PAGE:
Those are sometimes frowned upon by courts, but in certain cases will be enforced. Just their mere presence can act as a very strong deterrent to having a will contest and puts people on notice that a will contest isn’t without any potential downside. An increasing percentage of modern wills include a provision that penalizes people who contest wills.

Trust Disputes and Probate Litigation

The third category of probate litigation cases involves breaches of duty, often involving trusts. link to the trust litigation page

Common causes of trust disputes include:

  1. Undue influence suspected
  2. Fraud
  3. Invalid trust
  4. Lack of capacity
  5. Challenges to the trustee

KJMLAW Partners Trust Litigation Attorneys have extensive experience aiding in trust litigation matters such as:

  1. Breach of Fiduciary Duty
  2. Disputed Trust Accountings
  3. Trustee Removal
  4. Trust Disputes between co-trustees

It is increasingly common for sophisticated estates; many of the decisions are made outside of the will. It is common for estate planning documents to include a will and 1 or more trusts. The basic idea is they are trying to create trusts that carry out the client’s wishes. The second is to create a trust that takes advantage and minimizes taxation- owning property through a trust (doesn’t have to go through probate, be approved by a judge).

The last idea in creating a trust is that one of the characteristics of a trust is that it allows for the assets in that trust to be protected from creditors (lawsuits). Protections of property from lawsuits and creditors. To see how we handle trust Disputes, See pg ( insert trust page link)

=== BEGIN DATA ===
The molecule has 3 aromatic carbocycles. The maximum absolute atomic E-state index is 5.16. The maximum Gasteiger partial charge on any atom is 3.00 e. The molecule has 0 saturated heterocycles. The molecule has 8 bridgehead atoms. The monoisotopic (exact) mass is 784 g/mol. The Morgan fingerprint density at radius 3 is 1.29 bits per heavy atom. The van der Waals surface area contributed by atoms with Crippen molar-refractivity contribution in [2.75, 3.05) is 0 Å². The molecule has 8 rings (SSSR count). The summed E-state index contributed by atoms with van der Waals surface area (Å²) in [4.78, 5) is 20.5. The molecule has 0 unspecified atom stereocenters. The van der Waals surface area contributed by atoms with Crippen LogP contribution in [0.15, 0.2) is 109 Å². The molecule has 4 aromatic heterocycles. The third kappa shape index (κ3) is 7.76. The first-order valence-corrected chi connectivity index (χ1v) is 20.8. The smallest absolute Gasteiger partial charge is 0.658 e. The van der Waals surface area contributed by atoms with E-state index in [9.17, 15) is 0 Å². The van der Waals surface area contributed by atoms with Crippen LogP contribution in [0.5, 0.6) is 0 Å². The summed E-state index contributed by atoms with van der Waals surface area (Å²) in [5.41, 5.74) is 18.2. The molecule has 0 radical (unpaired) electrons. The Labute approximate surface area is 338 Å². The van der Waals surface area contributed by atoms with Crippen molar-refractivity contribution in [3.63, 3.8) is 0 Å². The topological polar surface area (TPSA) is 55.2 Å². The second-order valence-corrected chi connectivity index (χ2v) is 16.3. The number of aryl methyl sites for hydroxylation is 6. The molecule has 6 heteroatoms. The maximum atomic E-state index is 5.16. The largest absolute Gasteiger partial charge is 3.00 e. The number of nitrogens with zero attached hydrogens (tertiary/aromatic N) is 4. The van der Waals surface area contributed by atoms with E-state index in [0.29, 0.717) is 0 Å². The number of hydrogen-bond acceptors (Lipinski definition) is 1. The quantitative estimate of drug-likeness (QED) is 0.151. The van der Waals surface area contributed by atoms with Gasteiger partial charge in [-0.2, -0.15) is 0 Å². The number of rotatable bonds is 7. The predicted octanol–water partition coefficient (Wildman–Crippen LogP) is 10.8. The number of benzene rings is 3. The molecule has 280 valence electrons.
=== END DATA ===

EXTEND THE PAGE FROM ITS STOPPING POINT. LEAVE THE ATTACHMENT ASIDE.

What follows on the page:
Specific examples of KJM Law’s handling of Probate Litigation Cases include the following:

We represented a daughter in probate litigation, where the trust company requested instructions from the court on properly valuing trust assets when beneficiaries could not agree on valuation methods. Three months after engagement and following discussions between beneficiaries, we reached an agreement on valuation nearly three years after the death of the trust’s creator. Assets included a home in the Hollywood Hills. KJMLAW Partners mediated to reach an agreement with the sibling holding out. One sibling argued over a $90,000 payout to be split between all four siblings. We explained that each beneficiary’s share (about $20,000 each) was insufficient to fight over in court. 

After her spouse died unexpectedly, we represented the surviving spouse. The estate of the decedent included stock options set to expire in a few months. Because the probate process often takes longer than a year, we filed an emergency petition in probate court seeking the authority to exercise the stock options before they expired. The court granted our emergency petition. Our client was, therefore, able to exercise their right to the stock options. The options later became worth millions of dollars and would have been lost had the emergency petition not been filed.